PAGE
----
This exceptional -- and immaculately preserved -- depiction of a beautiful young woman en déshabillé, loosened hair cascading around her bared shoulders, lips parted, head tossed back ecstatically, communicates an intense sense of awakening eroticism beneath its lusciously painted surface. Such bust-length 'têtes d'expression' were a favourite subject of Greuze and were widely sought after by his contemporaries. They were also among the first 18th-century French paintings to return to favour with the mid-19th century renaissance of interest in the art of the Ancien Régime. More than a few sophisticated collectors of the 1860s and 1870s would have recognised parallels between Greuze's sensual paintings and avant-garde works by the most advanced artists of their own day, not least Gustave Courbet; others found in them the opulence and romance of a bygone era. Along with the fourth Marquess of Hertford (1800-1870), whose extensive holdings of classic 18th-century French paintings form the heart of the Wallace Collection, members of the Rothschild family were the most avid collectors of earlier French paintings in the second half of the 19th century. The present canvas, known as Innocence, was acquired by Mathilde de Rothschild (1852-1924), and is one of the many paintings by Greuze purchased by members of her family in this era, often for very large sums of money.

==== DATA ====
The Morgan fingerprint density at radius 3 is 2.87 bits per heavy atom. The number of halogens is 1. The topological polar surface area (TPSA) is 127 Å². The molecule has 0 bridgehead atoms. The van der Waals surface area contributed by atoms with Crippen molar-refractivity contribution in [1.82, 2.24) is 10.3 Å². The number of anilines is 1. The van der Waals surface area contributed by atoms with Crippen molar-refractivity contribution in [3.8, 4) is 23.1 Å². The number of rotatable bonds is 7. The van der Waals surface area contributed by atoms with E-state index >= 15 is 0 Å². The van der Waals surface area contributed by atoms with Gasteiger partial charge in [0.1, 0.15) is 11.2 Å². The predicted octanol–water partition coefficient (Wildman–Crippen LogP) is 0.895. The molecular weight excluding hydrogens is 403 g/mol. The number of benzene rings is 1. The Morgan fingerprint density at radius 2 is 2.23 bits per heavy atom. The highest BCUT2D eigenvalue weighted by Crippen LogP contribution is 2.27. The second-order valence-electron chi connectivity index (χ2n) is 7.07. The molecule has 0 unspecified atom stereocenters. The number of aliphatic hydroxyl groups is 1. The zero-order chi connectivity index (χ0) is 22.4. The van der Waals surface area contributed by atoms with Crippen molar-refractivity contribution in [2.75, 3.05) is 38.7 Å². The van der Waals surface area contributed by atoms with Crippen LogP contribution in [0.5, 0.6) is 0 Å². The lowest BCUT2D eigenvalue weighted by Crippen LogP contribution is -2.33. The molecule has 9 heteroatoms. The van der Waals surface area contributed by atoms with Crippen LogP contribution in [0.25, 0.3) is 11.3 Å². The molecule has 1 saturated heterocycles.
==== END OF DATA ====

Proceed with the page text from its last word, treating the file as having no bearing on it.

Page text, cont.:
This unpublished work, which Edgar Munhall has described (in correspondence) as 'spectacular', bears certain similarities in pose and expression to another canvas entitled Innocence (catalogued as no. 470 by Martin and Masson in C. Mauclaire, Jean-Baptiste Greuze, Paris, 1906). However, the Champalimaud painting is more finely drawn and more vigorously executed than that painting (whose location is today unknown). Rather, as Munhall has noted, 'in its remarkably bravura rendering of hair and drapery' the present canvas resembles more a work entitled La Volupté. Like La Volupté (also known as The Dreamer, a highly eroticised image of Greuze's wife and model, Anne-Gabriel Babuti, that is today in the Michael L. Rosenberg Collection at the Dallas Museum of Art), the far more chaste Innocence is dated by Munhall to around 1765. A drawing in the École Nationale de Beaux-Arts of about the same date, seems to Munhall related to the present canvas as well - a model with a similarly ecstatic expression, a similar blouse pulled down to expose one shoulder, and a comparable scarf encircling the neck.